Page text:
Innovative AFAs can provide law firms with a competitive edge and help forge long-term relationships with new and existing clients, say Craig V. Rasile and Rachel Nanes
The difficult, global economic conditions currently confronting clients have caused many of their counsel to reconsider traditional, hourly billing rates in favour of alternative fee arrangements (AFAs). Consequently, an increasing number of law firms have begun focusing their efforts on finding new and innovative ways to maximise value for their clients while simultaneously retaining profitability and realisation. With careful structuring and management, AFAs yield many benefits for clients and law firms.
The key to a successful AFA is the matching of a client’s needs with a law firm’s resources. For example, a multi-national corporation with legal needs in a variety of practice areas within a multitude of jurisdictions may be hesitant to engage a firm strictly on an hourly basis for fear of unmanageable risk and uncertain costs. In such instances, a global annual fee arrangement may be more appropriate. This type of AFA is often successful because clients build a strong relationship with a single law firm, as opposed to several firms, and come to expect consistent legal services at a predictable cost.
Before committing to an AFA, it is critical for a law firm to carefully plan for the specific engagement in order to ensure the client’s goals are met while still maintaining a profit. At the outset, law firms should map out the course of the litigation or transaction, discuss staffing issues to ensure high performance and efficiency, and analyse ways to reduce costs. Billing data from similar, successfully completed engagements can be a reliable indicator of future billing expectations and is therefore a useful tool during this critical planning stage.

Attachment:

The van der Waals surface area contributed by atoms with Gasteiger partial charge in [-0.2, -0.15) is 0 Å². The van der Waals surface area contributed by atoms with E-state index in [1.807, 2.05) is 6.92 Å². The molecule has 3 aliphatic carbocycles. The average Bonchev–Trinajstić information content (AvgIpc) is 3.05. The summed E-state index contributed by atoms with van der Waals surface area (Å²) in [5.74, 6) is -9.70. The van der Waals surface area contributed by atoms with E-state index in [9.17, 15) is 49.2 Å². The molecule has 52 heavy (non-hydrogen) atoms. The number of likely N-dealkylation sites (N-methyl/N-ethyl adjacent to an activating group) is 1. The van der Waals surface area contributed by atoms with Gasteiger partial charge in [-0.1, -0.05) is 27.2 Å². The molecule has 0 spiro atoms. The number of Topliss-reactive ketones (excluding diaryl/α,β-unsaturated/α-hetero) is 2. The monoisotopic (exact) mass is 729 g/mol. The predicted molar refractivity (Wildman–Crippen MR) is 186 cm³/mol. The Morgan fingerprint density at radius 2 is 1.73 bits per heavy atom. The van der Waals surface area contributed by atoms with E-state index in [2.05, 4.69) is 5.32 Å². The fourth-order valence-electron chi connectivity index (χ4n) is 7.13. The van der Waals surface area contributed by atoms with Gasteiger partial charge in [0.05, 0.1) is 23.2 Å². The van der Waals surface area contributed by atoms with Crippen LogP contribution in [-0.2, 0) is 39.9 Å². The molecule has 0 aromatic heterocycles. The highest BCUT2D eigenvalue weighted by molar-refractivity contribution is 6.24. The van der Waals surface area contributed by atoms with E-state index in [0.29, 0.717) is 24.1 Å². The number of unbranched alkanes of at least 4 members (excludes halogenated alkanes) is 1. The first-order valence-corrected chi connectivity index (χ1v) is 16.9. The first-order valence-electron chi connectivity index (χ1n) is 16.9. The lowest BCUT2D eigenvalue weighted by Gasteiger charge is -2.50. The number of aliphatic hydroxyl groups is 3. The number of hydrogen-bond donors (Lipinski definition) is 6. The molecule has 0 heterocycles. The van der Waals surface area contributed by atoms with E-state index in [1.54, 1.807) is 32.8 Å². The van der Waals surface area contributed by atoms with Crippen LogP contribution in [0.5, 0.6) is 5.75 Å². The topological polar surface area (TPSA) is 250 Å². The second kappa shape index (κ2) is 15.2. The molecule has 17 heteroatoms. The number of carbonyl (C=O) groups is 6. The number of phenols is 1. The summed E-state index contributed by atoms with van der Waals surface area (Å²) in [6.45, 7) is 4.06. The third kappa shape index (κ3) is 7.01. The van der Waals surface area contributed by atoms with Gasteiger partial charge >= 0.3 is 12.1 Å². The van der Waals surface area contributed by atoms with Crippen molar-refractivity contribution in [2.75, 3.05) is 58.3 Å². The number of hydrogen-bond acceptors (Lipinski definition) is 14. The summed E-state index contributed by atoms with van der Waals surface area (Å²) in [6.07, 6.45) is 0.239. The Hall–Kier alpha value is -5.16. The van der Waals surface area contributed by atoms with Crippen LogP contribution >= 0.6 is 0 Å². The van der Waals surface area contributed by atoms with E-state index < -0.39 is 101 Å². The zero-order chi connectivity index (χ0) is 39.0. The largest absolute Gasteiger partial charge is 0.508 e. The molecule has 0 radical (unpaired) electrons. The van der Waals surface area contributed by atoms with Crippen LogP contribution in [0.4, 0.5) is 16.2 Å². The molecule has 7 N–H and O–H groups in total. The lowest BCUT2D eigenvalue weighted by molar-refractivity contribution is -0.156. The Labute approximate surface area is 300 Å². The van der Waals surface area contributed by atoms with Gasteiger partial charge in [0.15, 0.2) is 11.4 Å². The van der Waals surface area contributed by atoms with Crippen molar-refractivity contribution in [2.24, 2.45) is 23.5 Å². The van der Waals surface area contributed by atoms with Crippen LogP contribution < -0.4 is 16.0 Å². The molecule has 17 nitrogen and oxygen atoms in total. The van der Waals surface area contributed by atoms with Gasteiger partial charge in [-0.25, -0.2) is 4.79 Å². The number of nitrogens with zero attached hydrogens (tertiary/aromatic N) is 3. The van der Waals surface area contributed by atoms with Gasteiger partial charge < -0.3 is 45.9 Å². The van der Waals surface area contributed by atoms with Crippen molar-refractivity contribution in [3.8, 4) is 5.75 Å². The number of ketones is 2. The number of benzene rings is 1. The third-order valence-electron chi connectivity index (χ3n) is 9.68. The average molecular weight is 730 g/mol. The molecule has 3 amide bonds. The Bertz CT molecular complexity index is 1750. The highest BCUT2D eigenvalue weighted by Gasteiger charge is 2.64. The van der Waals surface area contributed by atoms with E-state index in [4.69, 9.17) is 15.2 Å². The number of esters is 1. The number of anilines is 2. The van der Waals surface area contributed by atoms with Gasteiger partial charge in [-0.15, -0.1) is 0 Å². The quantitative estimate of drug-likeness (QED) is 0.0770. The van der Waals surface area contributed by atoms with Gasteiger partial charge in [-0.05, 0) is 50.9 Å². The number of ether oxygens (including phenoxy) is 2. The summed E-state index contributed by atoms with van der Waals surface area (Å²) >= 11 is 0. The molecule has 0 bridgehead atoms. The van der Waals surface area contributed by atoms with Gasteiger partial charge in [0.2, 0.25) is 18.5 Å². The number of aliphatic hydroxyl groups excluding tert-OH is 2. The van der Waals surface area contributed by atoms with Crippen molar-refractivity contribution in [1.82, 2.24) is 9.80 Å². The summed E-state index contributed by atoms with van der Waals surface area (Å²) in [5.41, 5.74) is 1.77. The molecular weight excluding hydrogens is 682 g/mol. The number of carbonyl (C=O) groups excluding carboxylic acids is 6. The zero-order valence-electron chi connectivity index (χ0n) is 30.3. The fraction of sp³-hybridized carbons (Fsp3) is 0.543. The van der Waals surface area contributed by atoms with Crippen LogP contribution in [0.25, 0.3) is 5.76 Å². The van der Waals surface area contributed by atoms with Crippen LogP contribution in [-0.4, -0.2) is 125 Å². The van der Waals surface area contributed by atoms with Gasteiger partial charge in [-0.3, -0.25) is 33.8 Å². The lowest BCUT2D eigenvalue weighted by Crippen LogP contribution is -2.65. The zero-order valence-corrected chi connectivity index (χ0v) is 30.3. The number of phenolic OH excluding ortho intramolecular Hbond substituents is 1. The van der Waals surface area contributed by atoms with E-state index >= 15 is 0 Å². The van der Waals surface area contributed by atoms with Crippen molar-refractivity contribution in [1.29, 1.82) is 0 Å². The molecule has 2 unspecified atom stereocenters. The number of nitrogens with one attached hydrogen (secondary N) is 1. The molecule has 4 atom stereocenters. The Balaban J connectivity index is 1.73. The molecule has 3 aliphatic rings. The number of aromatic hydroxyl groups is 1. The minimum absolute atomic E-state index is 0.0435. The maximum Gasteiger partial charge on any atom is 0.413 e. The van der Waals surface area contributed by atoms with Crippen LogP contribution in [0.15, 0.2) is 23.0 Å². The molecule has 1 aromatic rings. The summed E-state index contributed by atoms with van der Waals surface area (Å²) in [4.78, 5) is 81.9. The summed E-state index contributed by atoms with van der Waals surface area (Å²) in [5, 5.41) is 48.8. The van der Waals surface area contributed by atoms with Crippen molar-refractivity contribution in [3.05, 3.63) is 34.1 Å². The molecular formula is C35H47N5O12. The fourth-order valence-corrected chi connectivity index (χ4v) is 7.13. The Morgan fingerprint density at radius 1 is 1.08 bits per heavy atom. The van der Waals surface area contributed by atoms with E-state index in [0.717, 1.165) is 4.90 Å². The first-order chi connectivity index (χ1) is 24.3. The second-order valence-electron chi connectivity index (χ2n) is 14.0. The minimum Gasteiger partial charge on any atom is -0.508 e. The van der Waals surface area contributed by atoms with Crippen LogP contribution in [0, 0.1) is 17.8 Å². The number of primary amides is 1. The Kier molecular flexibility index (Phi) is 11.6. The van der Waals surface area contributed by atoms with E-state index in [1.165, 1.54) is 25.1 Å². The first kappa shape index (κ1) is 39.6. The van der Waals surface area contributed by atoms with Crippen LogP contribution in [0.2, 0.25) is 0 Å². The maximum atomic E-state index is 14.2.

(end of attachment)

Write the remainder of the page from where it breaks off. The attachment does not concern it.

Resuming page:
With a greater understanding of the client and the resources needed to accomplish the legal services it requires, law firms are primed to select the best AFA to offer a client. Some of the most successfully implemented AFAs include the following:
Flat fee with risk sharing element
This AFA is appropriate where a strict flat fee is not well-suited to a particular matter because of the presence of various contingencies that may drive the costs of the engagement up or down. Under this approach, the firm and client agree that a flat fee will be charged for a single matter or for taking the matter through a certain point. If the case or transaction is concluded successfully for less than that fee, the firm retains all or part of the difference or is entitled to a success fee in the form of a percentage share of the money collected by the client. If the matter cannot be concluded for that sum, the firm agrees to share the excess costs equally with the client.
This AFA is appropriate for corporate transactional work. Under this approach, the firm and client agree that fees will be deferred and later paid on a contingency basis exclusively based upon the success of the transaction. For example, a law firm may have the opportunity to perform legal work for a start-up company looking to increase its enterprise value by acquiring new business lines. The firm may agree to perform all of the client’s transactional work for a certain period of time in exchange for a payment formulated based upon a percentage share of the increase in the enterprise value of the client. This AFA ties the firm to the financial success of the client.
Fixed fee for consultation
These arrangements make a firm available to the client for unlimited consultation in an agreed subject area during a fixed period, at a flat fee agreed upon in advance. The advantage of this approach, particularly in an area of law which is highly regulated, is that it removes the client’s inhibitions about asking for help early. Because no bill will follow the call, the client can obtain current legal advice immediately, without having to obtain budget authority. Employment or regulatory advice are good candidates for this type of fixed fee consultation work.
An innovative AFA can provide law firms with a competitive edge and can be used to forge stronger and lasting relationships with new and existing clients. The right arrangement will reward a law firm for its skilled management and efficiency with higher profit margins, fewer fee disputes and steady work flow. Clients also benefit from successful outcomes, lower costs and consistent legal services.
Craig Rasile is the Managing Partner of DLA Piper’s Miami office and Rachel Nanes is his Associate.